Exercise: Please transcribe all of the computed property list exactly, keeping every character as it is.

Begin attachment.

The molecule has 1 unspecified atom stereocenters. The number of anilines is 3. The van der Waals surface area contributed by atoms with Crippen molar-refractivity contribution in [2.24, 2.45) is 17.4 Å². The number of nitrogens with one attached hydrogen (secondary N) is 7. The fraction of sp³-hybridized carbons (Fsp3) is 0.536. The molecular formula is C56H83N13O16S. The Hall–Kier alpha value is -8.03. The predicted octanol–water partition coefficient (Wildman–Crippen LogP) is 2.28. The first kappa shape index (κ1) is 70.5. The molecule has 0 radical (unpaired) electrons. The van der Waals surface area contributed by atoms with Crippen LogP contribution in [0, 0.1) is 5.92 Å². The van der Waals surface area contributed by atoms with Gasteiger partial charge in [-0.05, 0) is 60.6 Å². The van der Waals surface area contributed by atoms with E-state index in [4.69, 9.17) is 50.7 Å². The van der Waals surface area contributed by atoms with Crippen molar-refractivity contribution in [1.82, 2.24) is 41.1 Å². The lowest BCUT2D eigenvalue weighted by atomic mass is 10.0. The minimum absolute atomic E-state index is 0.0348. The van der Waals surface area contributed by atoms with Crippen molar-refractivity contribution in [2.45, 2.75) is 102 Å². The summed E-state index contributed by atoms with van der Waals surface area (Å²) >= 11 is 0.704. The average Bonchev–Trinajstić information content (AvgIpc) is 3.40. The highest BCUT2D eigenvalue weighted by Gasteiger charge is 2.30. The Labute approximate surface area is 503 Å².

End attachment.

The molecule has 1 unspecified atom stereocenters. The number of anilines is 3. The van der Waals surface area contributed by atoms with Crippen molar-refractivity contribution in [2.24, 2.45) is 17.4 Å². The number of nitrogens with one attached hydrogen (secondary N) is 7. The fraction of sp³-hybridized carbons (Fsp3) is 0.536. The molecular formula is C56H83N13O16S. The Hall–Kier alpha value is -8.03. The predicted octanol–water partition coefficient (Wildman–Crippen LogP) is 2.28. The first kappa shape index (κ1) is 70.5. The molecule has 0 radical (unpaired) electrons. The van der Waals surface area contributed by atoms with Crippen LogP contribution in [0, 0.1) is 5.92 Å². The van der Waals surface area contributed by atoms with Gasteiger partial charge in [-0.05, 0) is 60.6 Å². The van der Waals surface area contributed by atoms with E-state index in [4.69, 9.17) is 50.7 Å². The van der Waals surface area contributed by atoms with Crippen molar-refractivity contribution in [1.82, 2.24) is 41.1 Å². The lowest BCUT2D eigenvalue weighted by atomic mass is 10.0. The minimum absolute atomic E-state index is 0.0348. The van der Waals surface area contributed by atoms with Crippen molar-refractivity contribution in [2.45, 2.75) is 102 Å². The summed E-state index contributed by atoms with van der Waals surface area (Å²) >= 11 is 0.704. The average Bonchev–Trinajstić information content (AvgIpc) is 3.40. The highest BCUT2D eigenvalue weighted by Gasteiger charge is 2.30. The Labute approximate surface area is 503 Å².